In a recent posthumously published series of lectures, I came across this statement by Lesslie Newbigin on the resurrection. These words particularly leaped out to me in light of our recent journey through 1 Corinthians 15 at Eastbrook Church called “Resurrection Hope.”

Christ gives us the victory because He has broken the power of sin, and in breaking the power of sin, He has broken the power of death. Death is still a fact. In Adam all die. The barrier is still there. What we are assured of in Christ is that death is not the last word, but that God in His mercy is able out of the ruin of corruption and death of men and of man’s social institutions to raise up that perfect incorruptible society which is our true goal. It is the assurance that that goal is in the end to be reached – though we cannot reach it in a straight line by our own power. (Signs Amid the Rubble: The Purposes of God in Human History, p. 50)

 
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Posted by on May 20, 2014 in Books and Quotations

 

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Resurrection Victory (discussion questions)

Here are the discussion questions that accompany my message, “Resurrection Victory,” from this past weekend at Eastbrook Church, the final week of our series, “Resurrection Hope,” from 1 Corinthians 15, looking specifically at verses 50-58.

Discussion Questions:

  1. When you hear about the resurrection of the dead, what sort of things come into your mind?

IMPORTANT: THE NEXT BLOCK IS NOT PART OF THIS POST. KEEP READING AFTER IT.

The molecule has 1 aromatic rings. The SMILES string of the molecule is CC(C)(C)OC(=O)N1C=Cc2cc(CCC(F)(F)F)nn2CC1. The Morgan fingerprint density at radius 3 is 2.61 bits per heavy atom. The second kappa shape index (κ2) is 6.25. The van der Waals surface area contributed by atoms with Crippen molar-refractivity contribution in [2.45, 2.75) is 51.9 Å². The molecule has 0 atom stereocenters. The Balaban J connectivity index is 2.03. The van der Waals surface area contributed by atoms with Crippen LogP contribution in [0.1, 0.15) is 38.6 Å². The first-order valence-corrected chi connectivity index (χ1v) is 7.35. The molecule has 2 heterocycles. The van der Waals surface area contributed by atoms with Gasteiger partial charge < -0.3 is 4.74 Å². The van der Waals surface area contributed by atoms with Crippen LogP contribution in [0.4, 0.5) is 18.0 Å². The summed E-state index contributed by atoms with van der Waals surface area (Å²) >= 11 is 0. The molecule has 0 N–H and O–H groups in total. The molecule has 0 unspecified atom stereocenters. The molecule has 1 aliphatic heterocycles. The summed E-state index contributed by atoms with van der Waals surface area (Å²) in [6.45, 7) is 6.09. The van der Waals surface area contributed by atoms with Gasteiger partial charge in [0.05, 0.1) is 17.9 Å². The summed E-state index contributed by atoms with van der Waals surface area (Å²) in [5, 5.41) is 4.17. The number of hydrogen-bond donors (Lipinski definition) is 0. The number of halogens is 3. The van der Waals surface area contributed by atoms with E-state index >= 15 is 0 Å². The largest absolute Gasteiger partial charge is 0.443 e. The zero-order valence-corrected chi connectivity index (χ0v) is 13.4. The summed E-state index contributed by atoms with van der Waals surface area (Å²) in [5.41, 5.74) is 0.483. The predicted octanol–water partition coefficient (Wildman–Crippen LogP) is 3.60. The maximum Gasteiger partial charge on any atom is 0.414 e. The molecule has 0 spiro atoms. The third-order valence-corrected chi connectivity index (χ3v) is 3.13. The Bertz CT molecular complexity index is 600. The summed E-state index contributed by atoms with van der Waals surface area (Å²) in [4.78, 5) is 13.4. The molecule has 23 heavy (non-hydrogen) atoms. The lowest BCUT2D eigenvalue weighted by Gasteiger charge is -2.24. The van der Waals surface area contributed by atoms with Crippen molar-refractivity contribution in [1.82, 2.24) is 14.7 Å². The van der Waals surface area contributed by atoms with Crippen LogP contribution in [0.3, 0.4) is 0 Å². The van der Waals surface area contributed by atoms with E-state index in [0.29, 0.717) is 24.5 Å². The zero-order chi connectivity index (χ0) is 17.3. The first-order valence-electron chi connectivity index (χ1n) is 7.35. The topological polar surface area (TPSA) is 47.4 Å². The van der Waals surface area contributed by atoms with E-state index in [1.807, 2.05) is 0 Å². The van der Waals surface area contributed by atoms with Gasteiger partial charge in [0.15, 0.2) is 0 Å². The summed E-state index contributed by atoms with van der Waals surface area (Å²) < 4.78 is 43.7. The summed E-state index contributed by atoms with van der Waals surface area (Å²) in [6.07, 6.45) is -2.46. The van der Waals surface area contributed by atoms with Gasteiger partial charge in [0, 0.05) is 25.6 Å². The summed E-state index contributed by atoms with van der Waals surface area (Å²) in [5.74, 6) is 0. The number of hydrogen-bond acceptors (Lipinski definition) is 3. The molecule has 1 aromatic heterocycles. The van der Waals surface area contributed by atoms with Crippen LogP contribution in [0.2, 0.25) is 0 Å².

2. This week we conclude our series, “Resurrection Hope,” on 1 Corinthians 15. Whether you are alone or with a small group, begin by asking God to speak to you and then read 1 Corinthians 15:50-58 aloud.
  3. Paul brings together the various parts of his discussion of resurrection here, drawing implications both for those who are alive at the time of Christ’s return and those who have already died. Paul states a basic principle in verse 50 that normal, human bodies cannot “inherit the kingdom of God.” Why do you think Paul begins with this principle?
  4. The phrase “kingdom of God” is common in the Bible, appearing eleven times in Paul’s letters, four of which are in 1 Corinthians. In general, the kingdom of God refers to the rule and reign of God entering into human existence. What is Paul referring to here in 1 Corinthians 15:50-58?
  5. In light of the reality that “flesh and blood cannot inherit the kingdom of God,” Paul says that we will all be changed (once in both verse 51 and 52). What sort of change is he talking about for both the living and for the dead at this time (see verses 42-44, 50-54)?
  6. What is Paul’s central, high point of celebration in verses 54-57?
  7. What do you eagerly anticipate at a personal level about the ultimate victory over death at Jesus’ final return?
  8. You might expect Paul to end with verse 57, but in verse 58 he turns the corner into our everyday lives here and now. What specific areas of our lives should be touched now by the hope of the resurrection? Which of these leaps out as most important in your life now?
  9. What is one thing God is speaking to you through this study? If you are alone, write it down. If you are with a small group, discuss these things with one another.